Authors J. Paul Getty Trust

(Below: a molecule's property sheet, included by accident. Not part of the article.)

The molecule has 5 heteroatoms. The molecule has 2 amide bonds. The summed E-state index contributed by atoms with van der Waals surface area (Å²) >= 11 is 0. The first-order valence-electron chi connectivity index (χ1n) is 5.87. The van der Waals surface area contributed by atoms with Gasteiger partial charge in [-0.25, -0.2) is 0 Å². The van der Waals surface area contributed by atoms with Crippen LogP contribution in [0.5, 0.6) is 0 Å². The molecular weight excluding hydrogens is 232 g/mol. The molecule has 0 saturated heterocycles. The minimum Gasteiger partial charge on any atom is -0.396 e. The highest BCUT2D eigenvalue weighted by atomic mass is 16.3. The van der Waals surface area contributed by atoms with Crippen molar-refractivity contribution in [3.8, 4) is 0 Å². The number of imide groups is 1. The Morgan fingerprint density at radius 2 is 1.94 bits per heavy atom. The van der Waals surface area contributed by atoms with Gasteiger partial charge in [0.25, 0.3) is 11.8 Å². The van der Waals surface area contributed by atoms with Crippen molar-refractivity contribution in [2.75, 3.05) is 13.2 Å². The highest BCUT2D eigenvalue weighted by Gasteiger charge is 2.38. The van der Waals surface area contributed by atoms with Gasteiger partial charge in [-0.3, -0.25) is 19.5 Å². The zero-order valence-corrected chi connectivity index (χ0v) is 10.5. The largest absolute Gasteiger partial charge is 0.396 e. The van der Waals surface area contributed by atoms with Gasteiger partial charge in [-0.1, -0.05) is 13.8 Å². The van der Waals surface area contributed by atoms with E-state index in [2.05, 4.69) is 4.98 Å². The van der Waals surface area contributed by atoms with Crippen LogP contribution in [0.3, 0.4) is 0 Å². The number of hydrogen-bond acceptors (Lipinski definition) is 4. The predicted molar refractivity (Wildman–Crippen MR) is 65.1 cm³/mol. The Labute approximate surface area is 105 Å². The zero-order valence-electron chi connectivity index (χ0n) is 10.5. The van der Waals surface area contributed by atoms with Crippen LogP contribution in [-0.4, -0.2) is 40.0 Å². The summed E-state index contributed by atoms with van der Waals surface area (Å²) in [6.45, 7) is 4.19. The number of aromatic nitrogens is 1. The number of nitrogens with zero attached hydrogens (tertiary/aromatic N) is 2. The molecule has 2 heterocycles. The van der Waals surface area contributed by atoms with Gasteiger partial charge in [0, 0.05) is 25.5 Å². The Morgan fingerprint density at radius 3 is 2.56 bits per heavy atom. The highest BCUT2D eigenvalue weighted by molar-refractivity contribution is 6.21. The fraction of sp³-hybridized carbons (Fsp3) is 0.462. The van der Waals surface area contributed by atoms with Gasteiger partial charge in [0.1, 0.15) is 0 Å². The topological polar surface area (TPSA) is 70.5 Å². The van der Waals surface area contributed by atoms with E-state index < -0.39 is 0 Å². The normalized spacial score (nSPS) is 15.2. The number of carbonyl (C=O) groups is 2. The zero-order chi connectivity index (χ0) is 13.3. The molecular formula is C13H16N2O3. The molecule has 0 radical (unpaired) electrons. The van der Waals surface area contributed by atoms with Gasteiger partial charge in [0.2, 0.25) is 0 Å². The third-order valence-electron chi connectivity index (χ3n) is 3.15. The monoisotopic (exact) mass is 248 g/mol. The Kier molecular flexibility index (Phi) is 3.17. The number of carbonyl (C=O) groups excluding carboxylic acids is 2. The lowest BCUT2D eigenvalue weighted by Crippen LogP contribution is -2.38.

Performing Arts in Art Information and Questions for Teaching Wine Cup with a Boy Holding a Lyre, painted by Douris, potted by Python Wine Cup with a Boy Holding a Lyre Signed by Douris, painter; attributed to Python, potter Greek, Athens, about 480 B.C. Terracotta 4 11/16 x 15 5/16 x 12 5/16 in. 86.AE.290 Background Information Scenes of the daily lives of Athenian schoolboys decorate this red-figure cup. In addition to basic literacy and mathematics, Greek boys were trained in athletics and music. On the interior of the cup, a boy holding a type of lyre called a kithara stands in front of a bearded man leaning on his walking stick. The tortoise shell used to make the resonator, or soundbox, of the kithara is clearly visible in the image. The boy appears to be attending a music lesson with his teacher. On the outside of the cup, men and boys form similar scenes. The imagined walls of the schoolroom are hung with musical instruments and athletic equipment: lyres, string bags with knucklebones (a game similar to jacks), and aryballoi (small containers for oil or perfume). Schoolroom scenes showing boys with their teachers were popular in the early fifth century until about 450 B.C. This popularity may have stemmed from the increasing number of Athenian citizen families who were investing in formal education for their sons. This cup was designed especially for ancient wine-drinking parties called symposia. At symposia, male citizens would gather for dinner, conversation, music, entertainment, and drinking. The master of ceremonies for the evening, called the symposiarch, would decide how much wine would be drunk. Ancient Greeks diluted their wine with water, a practice that they believed set them apart from “barbarians,” which was a term they used to refer to all non-Greeks. The symposiarch would determine the proportion of water to wine, and servants would mix the liquids in a vessel called a krater and pour the drink into wine cups like this. About the Artists Douris (Greek, active 500–460 B.C.) Douris worked as a vase painter in Athens in the early fifth century B.C. He also occasionally worked as a potter, which was not common in antiquity, when pottery was usually formed by one skilled tradesman and decorated by another person who specialized in painting. Douris is known from forty-one signed vases, two of which he also potted. Altogether, almost three hundred vases © 2011 J. Paul Getty Trust © 2011 J. Paul Getty Trust. This education resource is licensed under a Creative Commons Attribution 4.0 International License. To view a copy of this license, visit http://creativecommons.org/licenses/by/4.0/. Performing Arts in Art Information and Questions for Teaching Wine Cup with a Boy Holding a Lyre, painted by Douris, potted by Python have been attributed to him. Douris primarily decorated red-figure cups, but he also painted a few vessels of other forms and in other techniques, including white-ground containers. He depicted scenes of both mythology and everyday life. He worked with a number of potters but seems to have had a regular collaboration with Python. Douris was so influential in his day that another painter, Onesimos, depicted a cup signed by Douris on one of his vases, and there is even an ancient forgery of Douris’s signature. Python (Greek, active 500–480 B.C.) The potter Python, who formed the wine cup out of clay, had a long association with Douris, who painted decorations on it. Although it was common practice for one person to form the shape of a piece of pottery and another to paint it, the continued collaboration of Douris and Python was unusual. In addition to working with Douris, Python potted cups for Epiktetos and the Triptolemos painter. Python worked in Athens in the early 400s B.C. A specialist in cups, he is known from his signature on three vases. Distinctive aspects of Python’s potting style include the form and size of the foot of his cups and the shape and angle of the handles. Many of his cups are small in size. © 2011 J. Paul Getty Trust 2 © 2011 J. Paul Getty Trust. This education resource is licensed under a Creative Commons Attribution 4.0 International License. To view a copy of this license, visit http://creativecommons.org/licenses/by/4.0/. Performing Arts Performing in Art Arts in Art Information and Information Questionsand for Questions Teaching for Teaching Wine Cup with Initial R: The a Boy Holding Resurrection, Antonio a Lyre, painted da Monza by Douris, potted by Python Questions for Questions Teaching for Teaching Take the time toTake lookthe closely time at to the lookwork of art. closely What at the do of work you notice art. Whatabout thedoobject? details you notice? What do you notice Whatabout colorsthe dopeople depicted you see? (blue, in the red, gold, center of theetc.) brown, work of art? What objects are theykinds What depicted with? of lines do (The man (curvy, you see? is leaning on a walking straight, stick; diagonal, the boy etc.) horizontal, is holding a lyre.) What kinds of shapes do you see? (circles, rectangles, squares, diamonds, ovals, geometric, Based on the gestures, organic, size, etc.) and physical appearance of the people, as well as the objects depicted with them, what do you think is the relationship between the two individuals? (The figures could be a student What learning to play lines and the are shapes kithara with his(circles, repeated? teacher,squares, or a young musician organic withcurvy shapes, a parental lines, horizontal figure.) lines, etc.) Painters using the What red-figure technique details do hadinathe you notice much greater page’s freedom borders? of expression What other detailsthan those do you using see? (curvy blue the earlier black-figure technique, leaves, circles whichpeople, containing relied on incised with serpents rather than painted colorful lines.with tails, angels Canwings you shaped like describe the ways different triangles, types of lines were used to create details on the wine cup. (long, etc.) straight, and wavy lines to depict the folds of fabric; curvy lines to denote muscles; short, thin lines for eyebrows, toes, Whatmouths; cross-hatched words would you use tolines on thethis describe cushion work of of the art?stool; repeated (fancy, spiral lines pretty, detailed, in etc.) the circular pattern) This page comes from a book that contains chants sung by a choir in medieval times. What View a reproduction of the or similarities wine cup fromdo differences another angle. you notice Look closely between at the form the medieval wayofofthe object. writing music and the modern Does it remind you day of anything way? (Both in youra home? have staff, but the modern-day staff has five lines; the medieval staff has four. Medieval notes are square; modern-day notes have ovals and stems.) What does the form of the object reveal about how the object may have been used? (The bowl shape of the interior could hold Only monks andliquids, canonsand the have would handles hadwould accesshave enabled to this book,someone and only to easily people wealthy hold were able to and lift the object.) read and write during medieval times. How would you feel if you were not allowed access to the manuscript page or could not learn how to read or write unless you were wealthy? Why do you think an object used at a drinking party would be painted with a scene of a music teacher and student? (Music was an important part of daily life and formal education in ancient Greece.) What special cups or plates do you or your families like to use at parties? © 2011 J. Paul Getty © Trust 2011 J. Paul Getty Trust 3 3 © 2011 J. Paul Getty Trust. This education resource is licensed under a Creative Commons Attribution 4.0 International License. To view a copy of this license, visit http://creativecommons.org/licenses/by/4.0/.